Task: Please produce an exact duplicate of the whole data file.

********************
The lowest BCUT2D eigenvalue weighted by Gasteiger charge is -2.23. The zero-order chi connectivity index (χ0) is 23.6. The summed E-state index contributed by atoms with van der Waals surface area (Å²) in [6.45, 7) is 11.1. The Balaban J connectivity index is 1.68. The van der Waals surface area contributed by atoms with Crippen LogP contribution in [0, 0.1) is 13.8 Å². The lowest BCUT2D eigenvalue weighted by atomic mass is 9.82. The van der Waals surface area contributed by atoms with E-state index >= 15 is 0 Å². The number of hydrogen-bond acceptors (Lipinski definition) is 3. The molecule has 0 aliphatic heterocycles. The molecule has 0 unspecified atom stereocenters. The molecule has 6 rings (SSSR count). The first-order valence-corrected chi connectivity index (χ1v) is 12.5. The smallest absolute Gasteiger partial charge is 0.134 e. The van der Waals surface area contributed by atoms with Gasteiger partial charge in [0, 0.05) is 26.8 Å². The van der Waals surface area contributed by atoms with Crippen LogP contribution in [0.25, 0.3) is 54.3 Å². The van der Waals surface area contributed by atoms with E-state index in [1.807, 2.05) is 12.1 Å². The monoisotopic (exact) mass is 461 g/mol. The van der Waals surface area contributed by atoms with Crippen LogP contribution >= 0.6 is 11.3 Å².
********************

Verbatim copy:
The lowest BCUT2D eigenvalue weighted by Gasteiger charge is -2.23. The zero-order chi connectivity index (χ0) is 23.6. The summed E-state index contributed by atoms with van der Waals surface area (Å²) in [6.45, 7) is 11.1. The Balaban J connectivity index is 1.68. The van der Waals surface area contributed by atoms with Crippen LogP contribution in [0, 0.1) is 13.8 Å². The lowest BCUT2D eigenvalue weighted by atomic mass is 9.82. The van der Waals surface area contributed by atoms with E-state index >= 15 is 0 Å². The number of hydrogen-bond acceptors (Lipinski definition) is 3. The molecule has 0 aliphatic heterocycles. The molecule has 0 unspecified atom stereocenters. The molecule has 6 rings (SSSR count). The first-order valence-corrected chi connectivity index (χ1v) is 12.5. The smallest absolute Gasteiger partial charge is 0.134 e. The van der Waals surface area contributed by atoms with Gasteiger partial charge in [0, 0.05) is 26.8 Å². The van der Waals surface area contributed by atoms with Crippen LogP contribution in [0.25, 0.3) is 54.3 Å². The van der Waals surface area contributed by atoms with E-state index in [1.807, 2.05) is 12.1 Å². The monoisotopic (exact) mass is 461 g/mol. The van der Waals surface area contributed by atoms with Crippen LogP contribution >= 0.6 is 11.3 Å².